Technological Selection

It’s a new thing I’ve begun to notice. There are many recent articles about internet and gadget addiction. It seems to be a problem for many.

IMG_4269I think it does more than steal your vacation. It inhibits immersion. Travelling abroad brings with it certain advantages and disadvantages, yet technology appears to be making the disadvantages disappear. Or so it seems. The advantages of travelling abroad are experiencing new cultural artifacts and meeting a slew of new people. The disadvantages are lack of access to your old, comfortable way of doing things and familiar media.

It’s all choice. There may be uncontrollable urges, but we allow it to happen. There is something about a touch screen that triggers endorphins. I think it comes down to the same sort of satisfaction that comes from working with your hands. But the response is much quicker on the device. One touch and you see change. Carving takes a long time, chipping away what doesn’t belong slowly over many days. Our technology makes things easier and more accessible and now.

IMG_4479Incorporating the differences between the digital and tactile space illustrates an even greater disparity. Repairing mistakes in digital space is quick and easy, while in tactile space carving too much away can destroy the medium. Digital is very forgivable.

From a creative point of view, there’s talk of “the zone”. It’s that moment when one is completely at one with an artifact whether it be a book, a block of wood, or a device. Nothing else exists. It is true immersion and the highest form of single-mindedness, of schizophrenia. The trance-like state excludes everything else from existence.

It’s wonderful.

It’s mesmerizing.

It’s frightening.

IMG_4646Everybody appears to be talking about the benefits and shortcomings of technology. Of course there are plenty of arguments on both sides, there always will be. There are those early adopters that love the new and those that fight it tooth and nail. It isn’t just technology, the same arguments are seen in language (stop using that word), in politics (conservative vs. liberal), insert your favorite.

What does it all mean?

I don’t know.

The world we live in is a new place. We have not been here before. Sharing has become commonplace and results in fame. Favorites and likes define the world and the individual. Touch this and click that. Ubiquitous networks silently push reminders that prevent tactile immersion. Days and nights are filled with media designed from home.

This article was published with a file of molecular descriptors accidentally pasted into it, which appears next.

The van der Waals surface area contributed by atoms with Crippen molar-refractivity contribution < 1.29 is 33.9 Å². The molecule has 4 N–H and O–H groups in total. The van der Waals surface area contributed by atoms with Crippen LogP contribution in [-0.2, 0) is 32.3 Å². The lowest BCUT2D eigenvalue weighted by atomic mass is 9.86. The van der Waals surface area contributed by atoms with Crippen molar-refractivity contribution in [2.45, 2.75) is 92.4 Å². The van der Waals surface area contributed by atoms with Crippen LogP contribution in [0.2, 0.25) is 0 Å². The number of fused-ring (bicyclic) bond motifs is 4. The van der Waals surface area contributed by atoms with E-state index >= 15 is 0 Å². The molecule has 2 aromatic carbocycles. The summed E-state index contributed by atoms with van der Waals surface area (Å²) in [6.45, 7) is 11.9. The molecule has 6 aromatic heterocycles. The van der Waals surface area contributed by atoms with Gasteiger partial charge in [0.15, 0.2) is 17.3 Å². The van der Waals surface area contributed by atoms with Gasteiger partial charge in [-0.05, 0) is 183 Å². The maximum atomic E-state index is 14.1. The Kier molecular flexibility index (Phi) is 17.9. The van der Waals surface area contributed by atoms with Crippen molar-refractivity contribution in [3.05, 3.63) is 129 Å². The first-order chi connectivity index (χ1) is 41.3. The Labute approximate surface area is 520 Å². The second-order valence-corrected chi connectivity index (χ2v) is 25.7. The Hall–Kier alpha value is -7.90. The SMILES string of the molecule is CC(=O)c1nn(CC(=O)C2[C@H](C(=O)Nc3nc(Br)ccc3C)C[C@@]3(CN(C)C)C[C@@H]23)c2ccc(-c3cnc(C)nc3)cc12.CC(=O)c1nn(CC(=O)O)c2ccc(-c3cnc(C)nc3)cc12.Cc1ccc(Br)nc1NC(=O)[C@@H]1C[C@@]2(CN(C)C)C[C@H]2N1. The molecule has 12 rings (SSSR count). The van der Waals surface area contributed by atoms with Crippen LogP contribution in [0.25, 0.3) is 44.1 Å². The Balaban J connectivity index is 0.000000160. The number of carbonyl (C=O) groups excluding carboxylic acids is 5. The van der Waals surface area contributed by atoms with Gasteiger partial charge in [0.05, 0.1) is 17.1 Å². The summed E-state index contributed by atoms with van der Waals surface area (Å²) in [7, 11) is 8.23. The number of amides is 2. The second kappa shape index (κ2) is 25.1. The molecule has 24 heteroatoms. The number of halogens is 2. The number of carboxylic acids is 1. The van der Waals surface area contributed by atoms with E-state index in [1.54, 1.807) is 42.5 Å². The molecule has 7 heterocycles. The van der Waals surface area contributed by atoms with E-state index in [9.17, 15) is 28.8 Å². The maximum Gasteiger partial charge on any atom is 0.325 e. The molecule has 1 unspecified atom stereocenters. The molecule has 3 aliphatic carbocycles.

Technology is like the city, a place where distinct cultures go to meet others and die, creating a hybridized new culture. It is awesome and terrifying all at once. It is natural and it is manufactured.

It is here.

It is not wrong. It is not right. It is.

I, like many others, am trying to carve my place in this new culture. I’ve decided to follow three conditions.

Awareness

Balance

Choice

It means nothing and everything. But these three words will help me evaluate.

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About Matthew J. Durocher

Matthew Durocher is a graduate of Michigan Tech University. He acquired his BA in English along with a minor in Music Composition and a certificate in Writing in Spring 2012. His style is one of passion and musicality. One foot is firmly rooted in tradition while the other slides dangerously close to the clouds.
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4 Responses to Technological Selection

  1. Good points, nicely articulated. What I thought would be a diatribe against the virtual, in favor of the tactile, surprised me with a zen conclusion that acknowledges what is. Could you be internalizing an Eastern perspective?

    • Thank you! I think I wanted it to bash technology but realized what a waste of time that would be. I lean towards the tactile but I can’t ignore the draw and convenience of technology. It really is wonderful. I guess you could say that I don’t have faith in technology. I have to evaluate it and come to terms with it in the only way I know how. By writing. Thanks a bunch for commenting. It’s nice to hear from you!

  2. Dave says:

    Great post! I especially like your line, “Technology is like the city, a place where distinct cultures go to meet others and die.” A very astute observation. I also find that there is something very intense about your frog photograph. Not sure what it is. A clash between the natural, or familiar, and the newly constructed, the unfamiliar. The result being a very uncomfortable looking frog.

    • Thanks a bunch for dropping by! The city is a particular interest of mine since I have lived the majority of my life in rural areas.

      The frog. Oh yes. The frog. It does look uncomfortable. Thanks for commenting.

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